Technology is shaping the way we experience healthcare. From electronic medical records and patient self-tracking to informatics and minimally invasive procedures, healthcare is getting more and more high-tech… and nurses in Africa are at the forefront of using innovative solutions to improve patient care.

According to Professor Sharon Brownie, dean of the School of Nursing & Midwifery: East Africa at the Aga Khan University, their curricula has been updated to include content about Information Technology and health informatics (acquiring, storing, retrieving and using of healthcare information to foster better collaboration among a patient’s various healthcare providers).

Brownie, who will be sharing her insights at Africa Health, explains that the training that nurses receive nowadays includes: “How to work with electronic patient record and management systems including electronic patient booking systems; notification of lab results; health information messaging platforms; population health databases such as those for breast screening, vaccination, notifiable diseases; and, use of everyday platforms, like Whatsapp, for patient communication and patient education.”

The integration of technology within the sector has become a priority for most governments. In South Africa, for example, the Department of Health has created a policy document outlining an ‘eHealth Strategy’ focused on improving patient information and technology systems.

Medical professionals are also learning from other regions where new technology has been implemented successfully. In the UAE, for example, the implementation of a fully integrated electronic medical record (EMR) system has put the region firmly at the forefront of technological innovations which save lives and prevent disease.

Implemented in all government health facilities in 2017, the EMR has cut patient waiting times and allows patients to consult with their doctors even when they are not in the same location.

Associate Professor Jane Leanne Griffiths, chief nursing information officer at the Dubai Health Authority, explains that the implementation of EMR has assisted nursing staff in executing their daily functions.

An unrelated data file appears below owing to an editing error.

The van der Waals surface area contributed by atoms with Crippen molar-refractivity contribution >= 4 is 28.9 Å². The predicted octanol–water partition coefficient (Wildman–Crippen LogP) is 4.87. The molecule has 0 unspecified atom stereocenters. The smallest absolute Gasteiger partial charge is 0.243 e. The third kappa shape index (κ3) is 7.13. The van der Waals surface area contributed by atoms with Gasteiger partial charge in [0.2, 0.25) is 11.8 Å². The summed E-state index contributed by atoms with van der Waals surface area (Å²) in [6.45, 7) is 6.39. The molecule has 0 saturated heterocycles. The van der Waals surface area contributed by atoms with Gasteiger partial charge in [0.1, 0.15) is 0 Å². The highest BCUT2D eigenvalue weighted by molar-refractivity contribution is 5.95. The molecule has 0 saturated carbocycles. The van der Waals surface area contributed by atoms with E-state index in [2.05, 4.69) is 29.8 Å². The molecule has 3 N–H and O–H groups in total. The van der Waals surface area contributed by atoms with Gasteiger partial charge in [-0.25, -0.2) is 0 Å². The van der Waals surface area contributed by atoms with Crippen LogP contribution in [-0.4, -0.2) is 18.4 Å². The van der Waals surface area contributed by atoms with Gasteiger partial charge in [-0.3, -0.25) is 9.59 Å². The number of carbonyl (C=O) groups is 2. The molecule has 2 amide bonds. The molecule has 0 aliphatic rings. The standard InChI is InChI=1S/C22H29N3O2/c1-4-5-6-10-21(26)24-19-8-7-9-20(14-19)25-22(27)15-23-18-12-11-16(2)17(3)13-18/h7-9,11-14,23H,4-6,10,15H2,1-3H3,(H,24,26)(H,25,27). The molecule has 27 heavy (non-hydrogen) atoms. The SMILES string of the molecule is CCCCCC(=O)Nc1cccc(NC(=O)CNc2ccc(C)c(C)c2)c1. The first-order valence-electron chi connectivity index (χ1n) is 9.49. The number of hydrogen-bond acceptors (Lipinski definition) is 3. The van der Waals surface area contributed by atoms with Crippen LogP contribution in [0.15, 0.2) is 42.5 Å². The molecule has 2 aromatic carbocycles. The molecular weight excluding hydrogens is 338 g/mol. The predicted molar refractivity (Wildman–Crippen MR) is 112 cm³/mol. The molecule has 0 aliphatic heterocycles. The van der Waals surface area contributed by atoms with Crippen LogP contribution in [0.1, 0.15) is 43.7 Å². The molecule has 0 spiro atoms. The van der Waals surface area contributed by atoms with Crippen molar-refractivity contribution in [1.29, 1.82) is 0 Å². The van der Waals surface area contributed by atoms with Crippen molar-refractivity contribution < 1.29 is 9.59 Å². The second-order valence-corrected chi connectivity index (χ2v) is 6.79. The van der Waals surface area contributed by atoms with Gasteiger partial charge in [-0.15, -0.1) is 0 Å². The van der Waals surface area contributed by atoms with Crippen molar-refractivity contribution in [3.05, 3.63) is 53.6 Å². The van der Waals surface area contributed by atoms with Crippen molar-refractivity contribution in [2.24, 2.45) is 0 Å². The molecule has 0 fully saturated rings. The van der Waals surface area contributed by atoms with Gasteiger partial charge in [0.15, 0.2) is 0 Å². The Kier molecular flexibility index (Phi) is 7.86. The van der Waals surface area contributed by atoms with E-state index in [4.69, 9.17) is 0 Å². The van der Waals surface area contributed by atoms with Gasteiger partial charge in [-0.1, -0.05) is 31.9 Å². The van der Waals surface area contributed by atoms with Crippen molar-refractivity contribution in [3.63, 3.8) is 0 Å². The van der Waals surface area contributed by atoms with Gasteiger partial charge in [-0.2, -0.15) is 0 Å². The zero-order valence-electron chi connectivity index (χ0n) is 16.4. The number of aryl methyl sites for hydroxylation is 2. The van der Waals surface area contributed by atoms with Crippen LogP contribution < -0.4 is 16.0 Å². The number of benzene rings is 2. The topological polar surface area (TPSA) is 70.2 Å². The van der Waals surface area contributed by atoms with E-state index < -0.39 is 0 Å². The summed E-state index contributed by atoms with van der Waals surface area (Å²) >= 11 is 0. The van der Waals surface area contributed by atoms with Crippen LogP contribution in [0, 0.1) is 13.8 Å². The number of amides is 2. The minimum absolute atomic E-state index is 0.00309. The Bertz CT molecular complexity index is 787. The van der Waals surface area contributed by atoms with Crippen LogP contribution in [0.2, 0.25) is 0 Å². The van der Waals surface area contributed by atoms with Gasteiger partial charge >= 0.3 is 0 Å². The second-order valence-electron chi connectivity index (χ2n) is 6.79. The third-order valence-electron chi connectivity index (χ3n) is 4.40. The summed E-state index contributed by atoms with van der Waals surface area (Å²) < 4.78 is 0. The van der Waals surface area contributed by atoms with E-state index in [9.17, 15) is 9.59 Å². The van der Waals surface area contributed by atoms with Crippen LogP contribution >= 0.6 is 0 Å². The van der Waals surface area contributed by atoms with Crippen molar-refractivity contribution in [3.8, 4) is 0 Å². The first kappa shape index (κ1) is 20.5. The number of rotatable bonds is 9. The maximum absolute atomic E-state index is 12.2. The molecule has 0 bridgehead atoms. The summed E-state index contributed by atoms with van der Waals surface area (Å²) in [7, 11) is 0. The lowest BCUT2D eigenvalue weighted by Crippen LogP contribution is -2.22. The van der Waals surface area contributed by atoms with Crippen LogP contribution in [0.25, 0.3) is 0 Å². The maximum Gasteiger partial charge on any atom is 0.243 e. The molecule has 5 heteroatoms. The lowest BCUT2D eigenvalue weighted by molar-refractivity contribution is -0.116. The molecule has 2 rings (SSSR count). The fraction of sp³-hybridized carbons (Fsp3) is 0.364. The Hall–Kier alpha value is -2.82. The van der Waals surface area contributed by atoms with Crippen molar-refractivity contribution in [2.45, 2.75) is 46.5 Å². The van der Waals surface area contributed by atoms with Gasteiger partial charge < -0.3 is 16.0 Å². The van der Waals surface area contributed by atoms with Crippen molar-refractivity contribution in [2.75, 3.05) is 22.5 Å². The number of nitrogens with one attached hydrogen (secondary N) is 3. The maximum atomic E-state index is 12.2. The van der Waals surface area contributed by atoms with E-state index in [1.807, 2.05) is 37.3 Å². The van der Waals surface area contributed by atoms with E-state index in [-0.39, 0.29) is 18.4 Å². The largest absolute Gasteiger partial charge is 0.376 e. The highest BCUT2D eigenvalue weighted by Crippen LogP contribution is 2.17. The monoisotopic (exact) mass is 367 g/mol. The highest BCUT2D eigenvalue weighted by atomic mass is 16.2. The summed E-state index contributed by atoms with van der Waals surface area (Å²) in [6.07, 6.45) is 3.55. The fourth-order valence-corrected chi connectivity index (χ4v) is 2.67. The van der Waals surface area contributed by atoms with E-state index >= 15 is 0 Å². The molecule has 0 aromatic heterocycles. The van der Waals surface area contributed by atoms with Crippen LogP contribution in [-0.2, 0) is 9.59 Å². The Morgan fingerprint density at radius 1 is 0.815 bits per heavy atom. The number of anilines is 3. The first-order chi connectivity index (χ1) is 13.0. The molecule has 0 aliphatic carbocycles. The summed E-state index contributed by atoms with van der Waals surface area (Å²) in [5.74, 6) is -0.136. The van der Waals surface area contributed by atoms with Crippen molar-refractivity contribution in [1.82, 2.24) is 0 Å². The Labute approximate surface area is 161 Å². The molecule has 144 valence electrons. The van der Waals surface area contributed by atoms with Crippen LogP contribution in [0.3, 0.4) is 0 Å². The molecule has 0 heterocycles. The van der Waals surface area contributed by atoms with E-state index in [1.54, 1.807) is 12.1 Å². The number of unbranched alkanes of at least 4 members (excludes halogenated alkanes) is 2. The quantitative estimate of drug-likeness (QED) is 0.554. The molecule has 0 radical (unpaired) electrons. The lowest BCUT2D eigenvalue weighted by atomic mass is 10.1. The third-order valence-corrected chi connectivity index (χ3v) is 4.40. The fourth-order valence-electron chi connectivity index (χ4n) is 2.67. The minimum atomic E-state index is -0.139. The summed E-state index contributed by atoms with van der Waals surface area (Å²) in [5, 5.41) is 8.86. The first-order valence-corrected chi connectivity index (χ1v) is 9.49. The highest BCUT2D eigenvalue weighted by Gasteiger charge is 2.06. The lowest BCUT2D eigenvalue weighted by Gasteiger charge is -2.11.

Within the healthcare sector in general, ‘big data’ is the buzzword when it comes to analytics. It allows healthcare workers to identify important health trends and make decisions based on these findings.

Griffiths says these analysis techniques are used to identify potentially infectious diseases by examining outbreaks in other parts of the world. These findings are then used to identify potential cases in their own patients, aiding early detection.

“One of the key positive spin-offs of implementing an EMR is the big data and analytics that can be used to make ongoing strategic health decisions.  This potential for this data to be used as a platform to leverage other technologies such as home care, artificial intelligence and blockchain is almost unlimited,” says Griffiths.

“Big data also plays a key role in nursing education. She says informatics skills are being taught in light of the importance of big data and analytics which in the nursing context is mainly focused on epidemiology, statistics and population health research,” points out Brownie.

She stresses the importance for educators to stay current and to keep up with trends. “Educators need to be active in continuous review and update of curricula and all teaching learning materials to ensure they are contemporary and forward thinking on technological matters.”

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